A patch of hard sastrugi on the forenoon march slowed their progress, Wilson and Scott pulling on ski and the others on foot. Temperatures were relatively warm at -16 to -14.3° F (-26.7 to -25.7 C) with a dry southerly breeze.
"Our sleeping-bags are slowly but surely getting wetter," wrote Scott, "and I'm afraid it will take a lot of this weather to put them right. However, we all sleep well enough in them, the hours allowed being now on the short side. We are slowly getting more hungry, and it would be an advantage to have a little more food, especially for lunch. If we get to the next depôt in a few marches (it is now less than 60 miles and we have a full week's food) we ought to be able to open out a little, but we can't look for a real feed till we get to the pony food depot. A long way to go, and, by Jove, this is tremendous labour." 
"We reached Hut Point without any further difficulties on January 26, 1912," remembered Wright in his memoirs, "chalking up an average for the return of about 16 statute miles a day. How we looked forward to a bath at Cape Evans! But it was not to be until the following day since Ponting made a claim on our bodies to take part in a cinema record of our arrival up the icefoot at Cape Evans, filthy as we were, unshaven and with our hair uncut and with sledge firmly attached behind us. Art not for art sake, but for publicitys! [sic]" 
"Overate," he wrote in his diary a few days later. "Unhappy." 
Camped near the glacier that would later be named after Priestley, Campbell wrote in his diary, "After supper I went out with Priestley to collect, and the sun being hot I took off my vest and turning it inside out, put it on over my sweater, where it dried beautifully. I remarked to Priestley at the time that this ought to bring me luck, and sure enough, immediately afterwards I found a sandstone rock containing fossil wood, the best specimen as yet secured by the party."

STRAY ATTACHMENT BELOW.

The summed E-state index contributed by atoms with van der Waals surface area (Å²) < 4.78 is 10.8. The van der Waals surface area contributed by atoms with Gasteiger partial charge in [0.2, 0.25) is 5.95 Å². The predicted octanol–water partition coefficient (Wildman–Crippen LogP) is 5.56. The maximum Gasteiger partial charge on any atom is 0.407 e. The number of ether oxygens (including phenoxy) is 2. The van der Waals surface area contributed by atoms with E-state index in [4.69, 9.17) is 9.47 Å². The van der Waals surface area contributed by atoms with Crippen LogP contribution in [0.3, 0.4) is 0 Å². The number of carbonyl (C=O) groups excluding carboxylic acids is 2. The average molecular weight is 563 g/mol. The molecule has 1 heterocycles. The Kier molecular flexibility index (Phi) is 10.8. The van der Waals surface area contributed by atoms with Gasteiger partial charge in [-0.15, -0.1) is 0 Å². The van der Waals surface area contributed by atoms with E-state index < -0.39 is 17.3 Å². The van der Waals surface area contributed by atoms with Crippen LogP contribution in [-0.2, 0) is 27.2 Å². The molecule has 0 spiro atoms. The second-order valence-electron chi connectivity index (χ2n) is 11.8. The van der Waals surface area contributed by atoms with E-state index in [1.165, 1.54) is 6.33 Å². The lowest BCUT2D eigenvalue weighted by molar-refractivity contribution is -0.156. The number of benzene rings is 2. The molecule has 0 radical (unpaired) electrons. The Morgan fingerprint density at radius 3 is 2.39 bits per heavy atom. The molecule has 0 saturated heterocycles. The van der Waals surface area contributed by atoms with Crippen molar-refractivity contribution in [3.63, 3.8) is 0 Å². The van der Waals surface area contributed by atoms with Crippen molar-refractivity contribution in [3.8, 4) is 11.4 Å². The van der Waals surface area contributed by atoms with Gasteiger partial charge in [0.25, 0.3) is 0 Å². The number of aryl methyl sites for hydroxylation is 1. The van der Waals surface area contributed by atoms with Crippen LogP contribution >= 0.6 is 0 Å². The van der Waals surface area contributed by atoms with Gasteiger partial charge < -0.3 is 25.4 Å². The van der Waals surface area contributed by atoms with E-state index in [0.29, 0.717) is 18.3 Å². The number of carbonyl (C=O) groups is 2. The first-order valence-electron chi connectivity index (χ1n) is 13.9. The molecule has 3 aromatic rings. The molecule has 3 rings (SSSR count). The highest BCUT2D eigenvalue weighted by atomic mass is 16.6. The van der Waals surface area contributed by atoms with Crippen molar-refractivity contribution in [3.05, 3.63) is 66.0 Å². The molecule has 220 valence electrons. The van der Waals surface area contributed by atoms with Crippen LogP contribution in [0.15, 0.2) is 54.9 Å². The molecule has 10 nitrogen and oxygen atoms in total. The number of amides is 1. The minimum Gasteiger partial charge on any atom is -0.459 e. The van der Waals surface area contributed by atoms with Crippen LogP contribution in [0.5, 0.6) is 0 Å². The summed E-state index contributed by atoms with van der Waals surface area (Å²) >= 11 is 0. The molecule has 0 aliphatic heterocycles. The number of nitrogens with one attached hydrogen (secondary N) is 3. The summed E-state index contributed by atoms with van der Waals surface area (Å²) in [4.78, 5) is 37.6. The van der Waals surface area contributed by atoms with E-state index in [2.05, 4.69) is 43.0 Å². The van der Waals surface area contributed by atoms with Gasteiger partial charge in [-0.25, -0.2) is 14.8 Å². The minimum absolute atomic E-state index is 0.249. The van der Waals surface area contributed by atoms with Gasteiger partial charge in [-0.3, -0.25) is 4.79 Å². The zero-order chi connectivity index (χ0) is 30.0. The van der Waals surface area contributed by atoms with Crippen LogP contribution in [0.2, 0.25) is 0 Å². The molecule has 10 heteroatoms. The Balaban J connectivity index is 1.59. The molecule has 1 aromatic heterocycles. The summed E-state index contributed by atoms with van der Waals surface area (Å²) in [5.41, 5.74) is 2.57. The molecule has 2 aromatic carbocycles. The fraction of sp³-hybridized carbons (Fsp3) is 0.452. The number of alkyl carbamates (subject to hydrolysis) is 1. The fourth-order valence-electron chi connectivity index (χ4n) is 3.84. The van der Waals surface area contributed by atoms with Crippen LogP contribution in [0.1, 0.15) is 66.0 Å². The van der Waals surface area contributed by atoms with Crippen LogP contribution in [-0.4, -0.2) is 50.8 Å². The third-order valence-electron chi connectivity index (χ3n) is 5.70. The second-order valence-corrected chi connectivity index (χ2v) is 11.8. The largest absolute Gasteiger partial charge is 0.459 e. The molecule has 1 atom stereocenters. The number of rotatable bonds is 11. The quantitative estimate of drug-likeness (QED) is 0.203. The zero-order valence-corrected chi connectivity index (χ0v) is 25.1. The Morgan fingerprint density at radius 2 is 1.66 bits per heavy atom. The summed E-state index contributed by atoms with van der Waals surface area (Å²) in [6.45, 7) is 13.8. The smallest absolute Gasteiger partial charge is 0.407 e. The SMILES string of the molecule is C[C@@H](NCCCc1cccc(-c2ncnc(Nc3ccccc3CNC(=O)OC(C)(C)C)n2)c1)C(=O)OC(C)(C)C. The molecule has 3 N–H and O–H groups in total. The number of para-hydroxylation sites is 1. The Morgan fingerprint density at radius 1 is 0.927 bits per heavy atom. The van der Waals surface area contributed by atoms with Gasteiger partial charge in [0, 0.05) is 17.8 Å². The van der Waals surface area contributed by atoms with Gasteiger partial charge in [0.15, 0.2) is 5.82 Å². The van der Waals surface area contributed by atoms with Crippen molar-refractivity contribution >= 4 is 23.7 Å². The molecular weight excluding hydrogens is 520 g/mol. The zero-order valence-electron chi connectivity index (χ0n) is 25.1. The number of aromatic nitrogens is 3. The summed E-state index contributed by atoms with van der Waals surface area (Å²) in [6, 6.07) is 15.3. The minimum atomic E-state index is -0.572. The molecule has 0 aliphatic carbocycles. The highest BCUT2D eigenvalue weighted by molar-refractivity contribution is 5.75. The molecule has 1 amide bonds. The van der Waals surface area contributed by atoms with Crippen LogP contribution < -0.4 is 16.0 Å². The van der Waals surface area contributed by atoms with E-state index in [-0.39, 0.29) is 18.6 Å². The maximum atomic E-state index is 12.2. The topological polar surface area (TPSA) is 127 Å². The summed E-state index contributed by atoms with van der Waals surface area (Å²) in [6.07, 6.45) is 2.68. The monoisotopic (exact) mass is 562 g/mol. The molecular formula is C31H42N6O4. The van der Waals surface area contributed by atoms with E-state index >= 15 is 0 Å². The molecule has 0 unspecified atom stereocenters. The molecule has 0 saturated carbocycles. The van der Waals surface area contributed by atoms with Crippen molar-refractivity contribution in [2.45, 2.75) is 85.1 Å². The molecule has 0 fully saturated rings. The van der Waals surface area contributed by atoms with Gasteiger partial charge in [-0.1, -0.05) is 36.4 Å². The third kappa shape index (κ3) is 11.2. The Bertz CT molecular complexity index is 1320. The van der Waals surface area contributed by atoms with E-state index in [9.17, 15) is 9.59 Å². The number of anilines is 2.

The Norwegians made time for a farewell dinner at Framheim. Lindstrøm produced champagne -- he had brought it from home, and slept with the bottles in his bed the whole winter to keep them from getting too cold. Amundsen gave another short speech, thanking everyone for work well done.
Because of the ice, the Fram was moored further out than she had been the year before, and it took hard shuttling with the dog teams for the next two days to load. They took only the 39 remaining dogs and the more valuable equipment.
 R.F. Scott, diary, 27 January, 1912, quoted in Scott's Last Expedition, v.1.
 Source unknown.
 Quoted by Adrian Raeside in Return to Antarctica: the Amazing Adventure of Sir Charles Wright on Robert Scott's Journey to the South Pole (Mississauga, Ont.: John Wiley, c2009), p.225.
 Charles S. Wright, diary, 29 January, 1912, quoted by Adrian Raeside in Return to Antarctica: the Amazing Adventure of Sir Charles Wright on Robert Scott's Journey to the South Pole (Mississauga, Ont.: John Wiley, c2009), p.225.
 Victor Campbell, diary, 27 January, 1912, quoted in Scott's Last Expedition, v.2.